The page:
The Coupes, officially unveiled at HSV's state of the art new headquarters in Clayton, VIC, will sell for $73,750 and $94,750 respectively. And HSV managing director John Crennan believes it's the high-end Europeans that should be worried.
"I believe that, if the HSV Coupe was released as is but with BMW badges, the price would be $150,000-plus." He sites BMW's M3 coupe and M5 sedan, as well as high performance metal from Mercedes-Benz, as potential victims at the altar of HSV's first ever two-door.
Bold stuff, indeed.
Whether mentioning the HSV Coupe range in the same breath as established supercars from Germany is a clever marketing association, or an honest appraisal of the Coupe's ability remains to be seen. HSV plans to begin production of the GTO Coupe in January, and the GTS in February, with deliveries starting soon after.
The HSV Coupe bodykit was the work of TWR designer Neil Simpson, long time apprentice to Iam Callum, the man credited with developing HSV's aggressively elegant VT bodykits. Simpson's other works include the VU Maloo ute, and the incredible 6.2 litre HRT concept Maloo seen at the 2001 Sydney show.
Simpson believes the Coupe embodies "restrained aggression", developing the beautifully simplistic design of Holden's Mike Simcoe into a typical HSV head-turner. The front air-dam, side skirts and rear spoiler are all designed to make a statement - der! - and to give the Coupe a ground huggingstance. The overhanging rear spoiler was deliberately kept low to the boot to give the perception of speed even at rest.
There's every reason to expect the HSV Coupe's dynamics to live up to the styling promise. Restrained aggression indeed. This is one seriously potent package, from the highly tuned engine and suspension to the to-die for bodykit. Add HSV's 15 years of expertise, the tie in to HRT and its pool of Australia's best V8 drivers, and you begin to understand why HSV products are the most lusted after cars in Australia.
But first, the range: HSV will sell two Coupes, badged the HSV GTO Coupe, and the HSV GTS Coupe.
The GTO Coupe is powered by a 5.7 litre LS1 alloy V8 engine tuned for 255kiloWatts, and mated to a four speed automatic or six speed manual transmission. Suspension is Monaro in geometry, which means MacPherson struts, coil springs and stabiliser bar up front, Control Link IRS in the rear, and fettled by HSV and reigning V8 supercar champion Mark Skaife to produce what Skaifey reckons is the "best handling HSV ever".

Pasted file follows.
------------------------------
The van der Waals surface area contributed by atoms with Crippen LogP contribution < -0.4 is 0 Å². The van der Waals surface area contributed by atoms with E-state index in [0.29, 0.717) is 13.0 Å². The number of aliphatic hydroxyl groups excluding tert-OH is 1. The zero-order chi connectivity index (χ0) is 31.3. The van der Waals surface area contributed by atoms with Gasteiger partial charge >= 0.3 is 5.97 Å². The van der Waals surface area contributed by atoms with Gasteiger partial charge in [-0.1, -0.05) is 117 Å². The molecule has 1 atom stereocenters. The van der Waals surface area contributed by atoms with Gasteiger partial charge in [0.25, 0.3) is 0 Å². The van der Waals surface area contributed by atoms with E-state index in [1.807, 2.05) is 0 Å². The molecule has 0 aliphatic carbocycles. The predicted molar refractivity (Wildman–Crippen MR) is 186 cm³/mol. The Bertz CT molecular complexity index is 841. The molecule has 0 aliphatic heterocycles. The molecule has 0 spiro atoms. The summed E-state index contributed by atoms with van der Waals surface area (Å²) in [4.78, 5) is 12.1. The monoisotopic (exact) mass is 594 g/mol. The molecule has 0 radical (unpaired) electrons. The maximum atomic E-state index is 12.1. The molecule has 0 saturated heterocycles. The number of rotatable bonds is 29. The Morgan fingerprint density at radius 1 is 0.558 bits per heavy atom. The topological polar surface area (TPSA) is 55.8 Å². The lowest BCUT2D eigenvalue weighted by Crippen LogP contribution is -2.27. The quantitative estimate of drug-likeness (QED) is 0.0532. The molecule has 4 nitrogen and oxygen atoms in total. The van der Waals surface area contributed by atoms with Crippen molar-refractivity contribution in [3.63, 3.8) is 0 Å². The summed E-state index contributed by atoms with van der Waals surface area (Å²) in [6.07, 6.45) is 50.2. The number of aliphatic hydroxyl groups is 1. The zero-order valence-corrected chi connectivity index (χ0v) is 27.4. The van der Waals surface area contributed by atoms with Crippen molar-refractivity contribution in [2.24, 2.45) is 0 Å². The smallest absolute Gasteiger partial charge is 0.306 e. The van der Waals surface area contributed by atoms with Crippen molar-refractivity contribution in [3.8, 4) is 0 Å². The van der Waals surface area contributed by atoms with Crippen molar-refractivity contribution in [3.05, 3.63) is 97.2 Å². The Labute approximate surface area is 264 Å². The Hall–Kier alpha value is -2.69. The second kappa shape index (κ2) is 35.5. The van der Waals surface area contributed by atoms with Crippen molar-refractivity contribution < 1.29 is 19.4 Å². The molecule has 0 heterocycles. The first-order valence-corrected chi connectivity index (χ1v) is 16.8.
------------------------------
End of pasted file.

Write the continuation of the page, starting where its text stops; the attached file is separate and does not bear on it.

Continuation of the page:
HSV was able to capitalise on the Monaro's increased tortional rigidity and reduced rear weight bias to 'soften off' the rear suspension without sacrificing the Coupe's neutral handling characteristic. In turn a quicker steering rack was fitted to speed up steering response and reduce turns lock-to-lock.
High performance 18in tyres dress stylish five spoke alloy wheels, specifically designed to evoke memories of those originally worn by the HK Monaro 327. Other historical touches include badge styling and those trademark slots - or gills - in the side skirts.
The interior of the HSV Coupe is not a place for shy, retiring types. Bright, bold trim colours include Red, Yellow and Tan and are co-ordinated to the exterior colour. Seat backs are finished in high contrast colours with two new textures, one to replicate a race suit, the other a medievil chainmail suit. Yes, you read right.
An 8-speaker, 10-stack CD player is standard in the GTO, as well as climate control air-conditioning, electrically adjustable drivers' seat with 3 memory settings - in fact, electric everything - and remote central locking with rolling code engine immobiliser.
The GTS Coupe, the flagship of the HSV Coupe range, is truly a beast of a car. The 5.7 litre V8 engine gets all sorts of Callaway sourced goodies to raise power to a dizzying 300kiloWatts, mated only to the Quick Shift six speed manual gearbox. HSV reckons the GTS will accelerate from 0-100km/h in just 5.5 seconds, and cover the quarter mile in a blistering 13.3 seconds.
Befitting a car of such stratospheric performance, the GTS gets one of the biggest tyre and brake packages ever seen on an Australian made car. Massive 19in 5-spoke alloy wheels shod with high performance Pirelli P-Zero tyres have the unenviable task of handling the GTS's prodigious power. And the brakes are equally huge: 373mm cross drilled, grooved discs with six-piston calipers are fitted up front, and 343mm cross drilled, groozed discs with 4-piston calipers are fitted in the rear.
The suspension also gets a boost, biased further towards performance and handling at the expense of a softer, more luxurious ride.
The GTS is externally distinguished from the GTO by the contrasting colour accents on the front and rear bumpers and side skirts. A low-key roof spoiler sits atop the rear windscreen, and Bosch parking proximity sensors are fitted to the rear bumper.
The GTS gets its own unique instrument cluster surround, along with a shift light and buzzer, alloy-like steering wheel and stainless steel pedals.
So, how does it drive? We can't tell you, because we haven't driven it yet.
HSV starts building the Coupe next year, and like you, we can't wait to get our hands on the most eagerly awaited Aussie muscle car in a long time. So line up behind us, and no pushing...